The performance of an element of a building will be partly dependent on two things:
- The materials/products making up that element
- The standard of workmanship used to install/construct the element.
Some organisations and companies operate schemes for accreditation of materials, products and/or installers. Whilst these schemes are not an alternative to formal building regulation approval, they may be accepted by building control bodies as evidence of compliance with the requirements of building regulations. However, in advance of the work the building control body may wish to establish that the scheme is adequate for the purposes of the building regulations.
There are many UK product certification schemes. Such schemes certify compliance with the requirements of a recognised document which is appropriate to the purpose for which the material is to be used. Materials which are not so certified may still conform to a relevant standard.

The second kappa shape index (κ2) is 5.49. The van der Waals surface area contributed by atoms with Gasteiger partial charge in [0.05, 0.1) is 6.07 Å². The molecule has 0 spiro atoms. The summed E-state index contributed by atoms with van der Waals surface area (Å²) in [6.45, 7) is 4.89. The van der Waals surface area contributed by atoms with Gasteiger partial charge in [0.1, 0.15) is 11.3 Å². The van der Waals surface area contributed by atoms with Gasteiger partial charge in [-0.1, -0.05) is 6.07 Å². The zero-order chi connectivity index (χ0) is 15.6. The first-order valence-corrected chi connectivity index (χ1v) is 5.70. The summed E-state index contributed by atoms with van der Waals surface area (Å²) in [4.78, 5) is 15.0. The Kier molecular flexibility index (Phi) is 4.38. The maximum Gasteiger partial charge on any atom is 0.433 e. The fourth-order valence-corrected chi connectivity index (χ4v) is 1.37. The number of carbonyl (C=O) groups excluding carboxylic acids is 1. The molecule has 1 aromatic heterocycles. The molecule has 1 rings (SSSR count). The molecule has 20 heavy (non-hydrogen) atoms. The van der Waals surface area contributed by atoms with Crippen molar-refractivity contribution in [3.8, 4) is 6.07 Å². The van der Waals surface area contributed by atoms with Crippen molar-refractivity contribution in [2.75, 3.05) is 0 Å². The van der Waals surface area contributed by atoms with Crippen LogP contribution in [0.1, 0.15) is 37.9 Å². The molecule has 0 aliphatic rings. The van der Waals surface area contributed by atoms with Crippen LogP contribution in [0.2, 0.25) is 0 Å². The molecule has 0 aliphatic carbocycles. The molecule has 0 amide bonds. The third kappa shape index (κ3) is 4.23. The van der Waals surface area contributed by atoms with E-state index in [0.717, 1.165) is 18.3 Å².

Many certification bodies which approve such schemes are accredited by United Kingdom Accreditation Service (UKAS).
Third party accredited product conformity certification schemes not only provide a means of identifying materials and designs of systems, products or structures which have demonstrated that they have the requisite performance, but additionally provide confidence that the systems, materials, products or structures actually supplied are provided to the same specification or design as that tested/assessed.
The performance of a product, component or structure is dependent upon satisfactory site installation and maintenance. An installer or maintenance firm that has an independent certification or accreditation from a third party will help to provide confidence that installations have been conducted by knowledgeable contractors to appropriate standards.
This will be backed up by use of systems, materials, products or structures that conform to the standards of the accreditation scheme.